In Dongguan, it already has. Earlier last week, on the evening of November 25, another large toy manufacturer here, Kai Da Manufacturing, laid off more than 600 of its workers because of slowing production. According to participants and eyewitnesses to what followed, a large group of the workers gathered in the front courtyard of the factory demanding to know what compensation they would receive. At first, a company manager told them that anyone with a good work record and less than five years service would receive less than 10,000 RMB—less than $1,500 at today’s exchange rates. Anyone with over seven years on the line and a good record would get 12,300 RMB or about $1,800.

Read the rest:
http://www.time.com/time/world/article/0,8599,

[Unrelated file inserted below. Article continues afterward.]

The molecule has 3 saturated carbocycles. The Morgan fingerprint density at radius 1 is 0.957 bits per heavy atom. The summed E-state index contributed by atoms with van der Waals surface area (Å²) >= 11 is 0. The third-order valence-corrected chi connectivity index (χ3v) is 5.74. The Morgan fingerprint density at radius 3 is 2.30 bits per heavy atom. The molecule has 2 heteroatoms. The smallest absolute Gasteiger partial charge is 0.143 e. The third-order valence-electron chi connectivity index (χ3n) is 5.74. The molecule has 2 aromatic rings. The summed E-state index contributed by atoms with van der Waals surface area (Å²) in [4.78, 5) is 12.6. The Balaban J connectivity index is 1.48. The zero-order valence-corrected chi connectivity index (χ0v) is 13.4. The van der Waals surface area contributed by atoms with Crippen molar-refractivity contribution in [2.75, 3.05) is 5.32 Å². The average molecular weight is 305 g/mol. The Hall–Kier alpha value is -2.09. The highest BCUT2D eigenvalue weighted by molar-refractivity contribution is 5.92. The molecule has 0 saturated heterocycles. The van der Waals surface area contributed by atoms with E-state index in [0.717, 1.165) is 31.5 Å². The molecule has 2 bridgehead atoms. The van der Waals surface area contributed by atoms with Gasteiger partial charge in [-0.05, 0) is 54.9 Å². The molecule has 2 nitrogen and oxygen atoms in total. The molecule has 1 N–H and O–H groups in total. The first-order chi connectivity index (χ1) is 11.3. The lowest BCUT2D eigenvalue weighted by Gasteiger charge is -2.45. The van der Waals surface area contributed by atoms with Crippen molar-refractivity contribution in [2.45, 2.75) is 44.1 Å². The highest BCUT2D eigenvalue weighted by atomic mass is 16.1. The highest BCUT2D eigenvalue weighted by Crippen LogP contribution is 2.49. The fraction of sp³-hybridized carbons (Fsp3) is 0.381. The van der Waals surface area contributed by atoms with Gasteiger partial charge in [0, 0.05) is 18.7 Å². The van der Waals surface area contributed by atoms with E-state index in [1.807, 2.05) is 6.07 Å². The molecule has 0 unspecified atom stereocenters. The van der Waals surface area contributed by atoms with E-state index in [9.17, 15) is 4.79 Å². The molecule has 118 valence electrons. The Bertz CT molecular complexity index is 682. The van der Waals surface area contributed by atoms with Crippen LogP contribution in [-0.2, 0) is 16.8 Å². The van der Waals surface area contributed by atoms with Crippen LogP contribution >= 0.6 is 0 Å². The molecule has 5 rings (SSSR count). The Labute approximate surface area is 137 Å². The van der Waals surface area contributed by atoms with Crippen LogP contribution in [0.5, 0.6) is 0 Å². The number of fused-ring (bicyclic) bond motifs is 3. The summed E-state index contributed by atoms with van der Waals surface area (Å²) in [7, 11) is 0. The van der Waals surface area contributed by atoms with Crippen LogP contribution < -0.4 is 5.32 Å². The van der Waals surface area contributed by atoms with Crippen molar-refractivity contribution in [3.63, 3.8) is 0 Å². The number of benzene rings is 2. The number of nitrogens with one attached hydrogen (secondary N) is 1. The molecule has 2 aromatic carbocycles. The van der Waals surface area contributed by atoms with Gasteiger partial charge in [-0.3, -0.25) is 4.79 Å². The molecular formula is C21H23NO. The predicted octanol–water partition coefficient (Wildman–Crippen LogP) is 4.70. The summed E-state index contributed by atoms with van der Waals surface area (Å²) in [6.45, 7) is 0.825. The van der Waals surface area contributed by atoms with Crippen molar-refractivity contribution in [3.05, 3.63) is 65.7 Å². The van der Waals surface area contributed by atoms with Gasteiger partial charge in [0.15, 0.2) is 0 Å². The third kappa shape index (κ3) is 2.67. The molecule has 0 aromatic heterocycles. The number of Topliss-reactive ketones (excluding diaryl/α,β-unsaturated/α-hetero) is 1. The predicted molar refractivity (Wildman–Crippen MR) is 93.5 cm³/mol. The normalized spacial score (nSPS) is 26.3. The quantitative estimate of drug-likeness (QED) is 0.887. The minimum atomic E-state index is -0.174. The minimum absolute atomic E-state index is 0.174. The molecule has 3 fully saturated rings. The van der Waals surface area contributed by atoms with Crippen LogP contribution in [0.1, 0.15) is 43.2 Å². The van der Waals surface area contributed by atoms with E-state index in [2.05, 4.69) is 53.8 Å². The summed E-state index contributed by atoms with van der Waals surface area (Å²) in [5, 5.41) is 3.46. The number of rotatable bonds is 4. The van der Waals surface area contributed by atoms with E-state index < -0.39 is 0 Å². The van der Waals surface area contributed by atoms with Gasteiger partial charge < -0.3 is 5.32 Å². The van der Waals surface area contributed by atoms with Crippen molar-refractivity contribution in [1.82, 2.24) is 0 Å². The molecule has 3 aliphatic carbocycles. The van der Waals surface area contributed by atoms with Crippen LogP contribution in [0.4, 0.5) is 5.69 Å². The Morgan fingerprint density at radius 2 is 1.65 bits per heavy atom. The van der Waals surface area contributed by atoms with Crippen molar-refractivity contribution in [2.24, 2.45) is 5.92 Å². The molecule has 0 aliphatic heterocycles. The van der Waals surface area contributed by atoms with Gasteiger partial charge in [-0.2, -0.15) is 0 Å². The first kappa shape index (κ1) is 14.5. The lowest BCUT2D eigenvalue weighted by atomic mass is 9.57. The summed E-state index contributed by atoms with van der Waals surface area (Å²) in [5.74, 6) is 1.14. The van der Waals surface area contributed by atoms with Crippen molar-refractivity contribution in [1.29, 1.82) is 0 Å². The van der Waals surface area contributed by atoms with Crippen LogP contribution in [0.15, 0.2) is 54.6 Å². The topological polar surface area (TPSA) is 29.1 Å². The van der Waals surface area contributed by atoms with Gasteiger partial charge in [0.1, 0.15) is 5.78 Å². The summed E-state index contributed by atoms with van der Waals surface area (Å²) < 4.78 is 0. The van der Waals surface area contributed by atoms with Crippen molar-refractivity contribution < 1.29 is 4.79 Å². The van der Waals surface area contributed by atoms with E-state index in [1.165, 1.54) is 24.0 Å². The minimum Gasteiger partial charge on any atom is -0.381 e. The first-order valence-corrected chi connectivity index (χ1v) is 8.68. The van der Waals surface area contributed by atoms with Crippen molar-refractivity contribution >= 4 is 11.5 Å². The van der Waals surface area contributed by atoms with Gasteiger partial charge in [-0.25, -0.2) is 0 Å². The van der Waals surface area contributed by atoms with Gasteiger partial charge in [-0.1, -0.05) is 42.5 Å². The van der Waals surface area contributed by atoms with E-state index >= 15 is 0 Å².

1862717,00.html?xid=rss-topstories

India and Pakistan: Two Very Dangerous Neighbors

December 1, 2008

The tensions between India and Pakistan since the Mumbai terrorism should serve as a reminder that India and Pakistan are two of the more dangerous neighbors on earth.

Both nuclear-armed, India and Pakistan have fought several wars since Britain left South Asia and the nations were “partitioned” in 1947.

By John E. Carey
Peace and Freedom

Wikipedia says, “resulted in the creation of the Republic of India and the Islamic Republic of Pakistan, there have been three major wars, one minor war and numerous armed skirmishes between the two countries. In each case, except the Indo-Pakistani War of 1971, where the dispute concerned East Pakistan, the casus belli was the disputed Kashmir region.”

India sees itself as a rival to another “emerging superpower”: China.  The two have tense relationships.